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United States Department of State / Foreign relations of the United States, 1951. Asia and the Pacific (in two parts)
(1951)

East Asia and the Pacific: multilateral relations,   pp. 1-265 PDF (105.5 MB)


Page 3


EAST ASIAN-PACIFIC AREA
conferencesi with ECA and State Department officials discussing re-
orientation of the program .in the light of the existing "front line"
situation where the Missions are operating. One result of these dis-
cussions has been the departure-for Southeast Asia of a "task force'!
of ECA-and State Department administrative officers to make on-
the-spot decisions on administrative support problems. Counterpart
aind other problems are being reexamined in the light of Mr. Griffin's
discussions in the field.
  On January 6 the President signed a bill authorizing transfer,
whenever "he determines that such action is essential", of ECA
Act
funds (Public Law 472, 80th Congress, as amended) for the purpose
of carrying out the China Area Aid Act (Title 2, Public Law 535,
81st Congress),.up to a total of 3 percent of the ECA Act funds
available -for FY 1951. This authority makes it possible for ECA to
request transfer of not more than $75 million for expansion of its
Far East program, The most immediate Far East Program needs are
$15 million for initiating: the Philippine program,5 $15 million for
expanding.. the,.. Formosa program6 and $4.5 million to replace Far
East program funds previously used to finance grain for India.7
  As of January 8, over $57 million of. ECA funds previously allotted
for Far East programs had been obligated for procurement authoriza-
tions and approximately $1 million for administrative expenses, leav-
ing -an unobligated balance (of allotted funds.) of $4 million. The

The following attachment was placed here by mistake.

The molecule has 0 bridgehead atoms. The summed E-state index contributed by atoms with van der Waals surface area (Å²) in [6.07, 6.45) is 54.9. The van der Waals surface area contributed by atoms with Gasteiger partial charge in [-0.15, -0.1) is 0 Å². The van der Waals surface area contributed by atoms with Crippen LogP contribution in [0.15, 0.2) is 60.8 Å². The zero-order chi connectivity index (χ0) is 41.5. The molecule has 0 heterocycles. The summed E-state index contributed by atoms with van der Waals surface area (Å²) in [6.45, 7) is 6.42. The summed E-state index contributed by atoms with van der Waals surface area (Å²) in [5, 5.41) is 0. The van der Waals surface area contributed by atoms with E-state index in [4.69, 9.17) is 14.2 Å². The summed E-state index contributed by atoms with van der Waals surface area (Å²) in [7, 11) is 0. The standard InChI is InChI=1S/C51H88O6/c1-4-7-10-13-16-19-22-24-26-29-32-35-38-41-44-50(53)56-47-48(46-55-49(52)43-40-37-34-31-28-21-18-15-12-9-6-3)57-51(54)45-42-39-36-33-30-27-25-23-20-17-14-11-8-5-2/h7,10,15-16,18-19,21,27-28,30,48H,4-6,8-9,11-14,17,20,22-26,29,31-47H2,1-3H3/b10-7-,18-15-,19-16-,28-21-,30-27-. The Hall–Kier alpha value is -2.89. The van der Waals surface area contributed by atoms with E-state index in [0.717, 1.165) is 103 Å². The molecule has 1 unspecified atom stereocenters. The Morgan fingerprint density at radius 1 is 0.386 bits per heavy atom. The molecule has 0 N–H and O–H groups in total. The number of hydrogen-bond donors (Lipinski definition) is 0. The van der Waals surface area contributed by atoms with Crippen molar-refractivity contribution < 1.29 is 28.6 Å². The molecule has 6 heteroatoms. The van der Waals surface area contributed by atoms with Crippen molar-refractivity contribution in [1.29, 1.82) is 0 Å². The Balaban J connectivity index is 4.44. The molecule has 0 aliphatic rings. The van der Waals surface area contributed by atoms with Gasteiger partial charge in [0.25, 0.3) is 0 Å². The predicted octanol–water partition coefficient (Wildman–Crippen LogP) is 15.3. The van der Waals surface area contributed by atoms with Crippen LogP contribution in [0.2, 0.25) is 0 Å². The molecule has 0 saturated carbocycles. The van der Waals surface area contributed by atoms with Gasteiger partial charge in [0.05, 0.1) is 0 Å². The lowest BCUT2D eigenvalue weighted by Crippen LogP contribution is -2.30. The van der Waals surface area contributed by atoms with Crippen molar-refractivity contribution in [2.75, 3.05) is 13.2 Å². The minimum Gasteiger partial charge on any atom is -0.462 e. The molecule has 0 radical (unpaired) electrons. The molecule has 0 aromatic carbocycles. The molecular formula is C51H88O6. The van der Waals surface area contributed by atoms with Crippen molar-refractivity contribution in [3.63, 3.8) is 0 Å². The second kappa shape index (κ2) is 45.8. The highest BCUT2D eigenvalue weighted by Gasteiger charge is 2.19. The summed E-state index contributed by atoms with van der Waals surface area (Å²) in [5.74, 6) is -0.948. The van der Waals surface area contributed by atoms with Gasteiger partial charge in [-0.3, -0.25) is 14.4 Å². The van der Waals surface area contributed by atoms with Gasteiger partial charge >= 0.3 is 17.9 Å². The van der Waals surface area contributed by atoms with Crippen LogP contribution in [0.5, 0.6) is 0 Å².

remainder of the $92 million of funds appropriated for Far East aid
has not yet been allotted to the Far East Program Division.
  The China Mission is now carrying out a special commodity pro-
gram for Formosa to offset deterioration in the island's foreign ex-
change position: as well as the. seasonal peak of commodity demand.
As a result of official abandonment by the Chinese Government of
policies which pegged-the value of Formosan currency, the price level
in Formosa has risen,, but ECA's special commodity program has
been an important factor in preventing inflationary pressures from
getting out of hand to date. As of January 8, over $35 million had
been obligated for ECA's Formosa program, and firm requests had
been received by E CA/W   for an additional $16 million of food, raw
materials and textiles. Further allocation of funds to the Formosa
program wili be required if the full $16 million is to be approved,
and if" a continuous supply pipe-line to Formosa is to be maintained,
aid to the area. In December, Griffin made a second regional circuit tour.
For docu-
mentation on the Griffin Mission and related activities, see Foreign Relations,
1950, vol. vi, pp. 1 ff.
  ' For documentation on U.S. relations with the Philippines, including informa-
  tion on economic assistance, see pp. 1491 ff.
  SDocumentation on U.S. aid to the Republic of China is scheduled for publica-
  tion in volume vii.
  "For documentation on U.S. relations with India, see pp. 2085 if.
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